Trump Lawyer Says President Is Innocent Because Collusion Is Not A Crime

Jay Sekulow told The New Yorker that even if collusion happened, it would violate no criminal statute.

Even if Donald Trump’s campaign colluded with Russia, it wouldn’t matter because collusion isn’t illegal, according to the president’s attorney Jay Sekulow.

“For something to be a crime, there has to be a statute that you claim is being violated,” Sekulow told The New Yorker in an interview published over the weekend, which is gaining attention after being mentioned in Axios on Tuesday. “There is not a statute that refers to criminal collusion. There is no crime of collusion.”

While Sekulow is correct that collusion by itself isn’t illegal, a number of other actions could still be prosecutable, according to experts who spoke to Politico. One potential area of illegality could be if a Trump campaign member conspired with the Russians to obtain damaging information on the president’s 2016 election opponent, Hillary Clinton, according to Asha Rangappa, an associate dean at Yale Law School. Another area that could be open to prosecution would be aiding, abetting or advising the Russians on what kinds of information to steal from Democrats, according to Paul Rosenzweig, a former deputy assistant secretary for policy at the Department of Homeland Security.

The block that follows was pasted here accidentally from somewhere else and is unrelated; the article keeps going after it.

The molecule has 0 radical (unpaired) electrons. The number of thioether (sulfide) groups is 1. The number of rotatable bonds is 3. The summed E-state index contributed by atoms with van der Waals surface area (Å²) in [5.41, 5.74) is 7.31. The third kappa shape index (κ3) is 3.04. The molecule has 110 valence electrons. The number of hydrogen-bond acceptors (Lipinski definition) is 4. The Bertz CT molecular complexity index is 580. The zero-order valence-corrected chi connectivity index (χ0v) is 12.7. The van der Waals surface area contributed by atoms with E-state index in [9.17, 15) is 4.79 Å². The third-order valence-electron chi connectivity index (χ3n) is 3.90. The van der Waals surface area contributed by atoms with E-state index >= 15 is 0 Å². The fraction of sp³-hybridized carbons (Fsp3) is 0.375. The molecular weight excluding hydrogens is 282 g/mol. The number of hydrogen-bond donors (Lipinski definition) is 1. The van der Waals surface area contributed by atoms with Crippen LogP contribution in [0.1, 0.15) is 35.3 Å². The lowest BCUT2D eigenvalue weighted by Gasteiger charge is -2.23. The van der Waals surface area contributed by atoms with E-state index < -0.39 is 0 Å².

Special counsel Robert Mueller’s investigation into the possible collusion has thus far not implicated Trump directly. But the probe could look into whether the president obstructed justice by firing former FBI director James Comey.

John Dowd, another one of Trump’s lawyers, has also in recent days attempted to publicly exonerate the president in advance in light of former Trump national security adviser Michael Flynn pleading guilty for lying to the FBI as part of the Russia investigation.

Dowd took responsibility for drafting a weekend tweet for Trump which said that “I had to fire General Flynn because he lied to the Vice President and the FBI. He has pled guilty to those lies.”

The tweet implied that Trump knew about Flynn’s mistruths when the president reportedly asked Comey weeks later whether he could see “his way clear to letting this go, to letting Flynn go,” according to Comey’s notes about the encounter. Some have have argued could constitute obstruction of justice.

Yet Dowd told Axios that the president can’t be guilty of obstructing justice, since he’s the highest-ranking lawmaker.

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